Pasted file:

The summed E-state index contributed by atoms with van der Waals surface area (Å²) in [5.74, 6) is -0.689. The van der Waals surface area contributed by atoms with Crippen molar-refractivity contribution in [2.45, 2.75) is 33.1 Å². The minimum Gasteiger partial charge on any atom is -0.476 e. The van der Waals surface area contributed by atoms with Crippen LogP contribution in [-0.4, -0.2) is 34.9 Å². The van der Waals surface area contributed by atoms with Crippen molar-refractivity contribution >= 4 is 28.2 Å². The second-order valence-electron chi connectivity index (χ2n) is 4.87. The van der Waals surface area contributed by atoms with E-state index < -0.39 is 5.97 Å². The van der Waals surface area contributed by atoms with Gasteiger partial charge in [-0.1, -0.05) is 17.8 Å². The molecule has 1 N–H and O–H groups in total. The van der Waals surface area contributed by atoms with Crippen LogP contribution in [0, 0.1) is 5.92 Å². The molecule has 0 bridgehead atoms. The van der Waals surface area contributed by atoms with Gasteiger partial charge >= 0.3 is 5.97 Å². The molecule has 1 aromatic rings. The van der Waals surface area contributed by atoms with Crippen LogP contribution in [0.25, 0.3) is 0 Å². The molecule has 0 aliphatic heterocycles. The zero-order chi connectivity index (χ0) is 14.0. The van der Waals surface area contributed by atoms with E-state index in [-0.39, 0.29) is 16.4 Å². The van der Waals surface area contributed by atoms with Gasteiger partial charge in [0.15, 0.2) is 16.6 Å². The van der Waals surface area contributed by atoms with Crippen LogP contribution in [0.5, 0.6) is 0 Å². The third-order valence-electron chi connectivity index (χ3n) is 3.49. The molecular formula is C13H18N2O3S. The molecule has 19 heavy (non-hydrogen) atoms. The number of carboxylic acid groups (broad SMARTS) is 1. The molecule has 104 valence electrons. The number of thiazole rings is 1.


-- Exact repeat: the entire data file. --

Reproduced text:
The summed E-state index contributed by atoms with van der Waals surface area (Å²) in [5.74, 6) is -0.689. The van der Waals surface area contributed by atoms with Crippen molar-refractivity contribution in [2.45, 2.75) is 33.1 Å². The minimum Gasteiger partial charge on any atom is -0.476 e. The van der Waals surface area contributed by atoms with Crippen LogP contribution in [-0.4, -0.2) is 34.9 Å². The van der Waals surface area contributed by atoms with Crippen molar-refractivity contribution >= 4 is 28.2 Å². The second-order valence-electron chi connectivity index (χ2n) is 4.87. The van der Waals surface area contributed by atoms with E-state index < -0.39 is 5.97 Å². The van der Waals surface area contributed by atoms with Gasteiger partial charge in [-0.1, -0.05) is 17.8 Å². The molecule has 1 N–H and O–H groups in total. The van der Waals surface area contributed by atoms with Crippen LogP contribution in [0, 0.1) is 5.92 Å². The molecule has 0 bridgehead atoms. The van der Waals surface area contributed by atoms with Gasteiger partial charge >= 0.3 is 5.97 Å². The molecule has 1 aromatic rings. The van der Waals surface area contributed by atoms with Crippen LogP contribution in [0.25, 0.3) is 0 Å². The molecule has 0 aliphatic heterocycles. The zero-order chi connectivity index (χ0) is 14.0. The van der Waals surface area contributed by atoms with E-state index in [-0.39, 0.29) is 16.4 Å². The van der Waals surface area contributed by atoms with Gasteiger partial charge in [0.15, 0.2) is 16.6 Å². The van der Waals surface area contributed by atoms with Crippen LogP contribution in [0.5, 0.6) is 0 Å². The third-order valence-electron chi connectivity index (χ3n) is 3.49. The molecular formula is C13H18N2O3S. The molecule has 19 heavy (non-hydrogen) atoms. The number of carboxylic acid groups (broad SMARTS) is 1. The molecule has 104 valence electrons. The number of thiazole rings is 1.